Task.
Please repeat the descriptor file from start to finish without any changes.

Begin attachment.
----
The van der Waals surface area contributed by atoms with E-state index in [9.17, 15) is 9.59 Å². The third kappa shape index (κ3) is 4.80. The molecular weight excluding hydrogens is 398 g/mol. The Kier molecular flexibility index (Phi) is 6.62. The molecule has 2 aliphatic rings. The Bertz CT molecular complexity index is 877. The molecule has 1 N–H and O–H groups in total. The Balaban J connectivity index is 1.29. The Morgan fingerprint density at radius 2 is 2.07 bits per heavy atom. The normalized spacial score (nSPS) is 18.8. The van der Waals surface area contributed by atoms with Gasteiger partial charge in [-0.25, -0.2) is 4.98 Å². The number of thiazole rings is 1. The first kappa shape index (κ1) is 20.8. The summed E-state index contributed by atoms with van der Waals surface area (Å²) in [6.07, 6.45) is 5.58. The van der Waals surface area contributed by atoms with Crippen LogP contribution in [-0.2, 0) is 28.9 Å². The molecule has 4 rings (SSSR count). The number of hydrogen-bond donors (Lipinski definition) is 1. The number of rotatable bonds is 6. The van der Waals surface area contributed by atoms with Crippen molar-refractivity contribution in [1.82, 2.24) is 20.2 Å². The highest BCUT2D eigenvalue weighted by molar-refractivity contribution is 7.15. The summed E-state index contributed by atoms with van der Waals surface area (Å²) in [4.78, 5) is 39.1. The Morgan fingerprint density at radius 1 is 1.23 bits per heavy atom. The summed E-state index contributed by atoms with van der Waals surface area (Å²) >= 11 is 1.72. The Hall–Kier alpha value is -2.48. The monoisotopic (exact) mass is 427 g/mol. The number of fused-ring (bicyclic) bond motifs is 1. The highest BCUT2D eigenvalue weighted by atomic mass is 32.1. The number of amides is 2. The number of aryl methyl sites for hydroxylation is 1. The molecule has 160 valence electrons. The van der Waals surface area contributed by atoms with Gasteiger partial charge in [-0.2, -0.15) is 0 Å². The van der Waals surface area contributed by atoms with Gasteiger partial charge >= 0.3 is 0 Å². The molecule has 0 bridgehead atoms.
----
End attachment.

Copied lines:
The van der Waals surface area contributed by atoms with E-state index in [9.17, 15) is 9.59 Å². The third kappa shape index (κ3) is 4.80. The molecular weight excluding hydrogens is 398 g/mol. The Kier molecular flexibility index (Phi) is 6.62. The molecule has 2 aliphatic rings. The Bertz CT molecular complexity index is 877. The molecule has 1 N–H and O–H groups in total. The Balaban J connectivity index is 1.29. The Morgan fingerprint density at radius 2 is 2.07 bits per heavy atom. The normalized spacial score (nSPS) is 18.8. The van der Waals surface area contributed by atoms with Gasteiger partial charge in [-0.25, -0.2) is 4.98 Å². The number of thiazole rings is 1. The first kappa shape index (κ1) is 20.8. The summed E-state index contributed by atoms with van der Waals surface area (Å²) in [6.07, 6.45) is 5.58. The van der Waals surface area contributed by atoms with Crippen LogP contribution in [-0.2, 0) is 28.9 Å². The molecule has 4 rings (SSSR count). The number of hydrogen-bond donors (Lipinski definition) is 1. The number of rotatable bonds is 6. The van der Waals surface area contributed by atoms with Crippen molar-refractivity contribution in [1.82, 2.24) is 20.2 Å². The highest BCUT2D eigenvalue weighted by molar-refractivity contribution is 7.15. The summed E-state index contributed by atoms with van der Waals surface area (Å²) in [4.78, 5) is 39.1. The Morgan fingerprint density at radius 1 is 1.23 bits per heavy atom. The summed E-state index contributed by atoms with van der Waals surface area (Å²) >= 11 is 1.72. The Hall–Kier alpha value is -2.48. The monoisotopic (exact) mass is 427 g/mol. The number of fused-ring (bicyclic) bond motifs is 1. The highest BCUT2D eigenvalue weighted by atomic mass is 32.1. The number of amides is 2. The number of aryl methyl sites for hydroxylation is 1. The molecule has 160 valence electrons. The van der Waals surface area contributed by atoms with Gasteiger partial charge in [-0.2, -0.15) is 0 Å². The van der Waals surface area contributed by atoms with Gasteiger partial charge >= 0.3 is 0 Å². The molecule has 0 bridgehead atoms.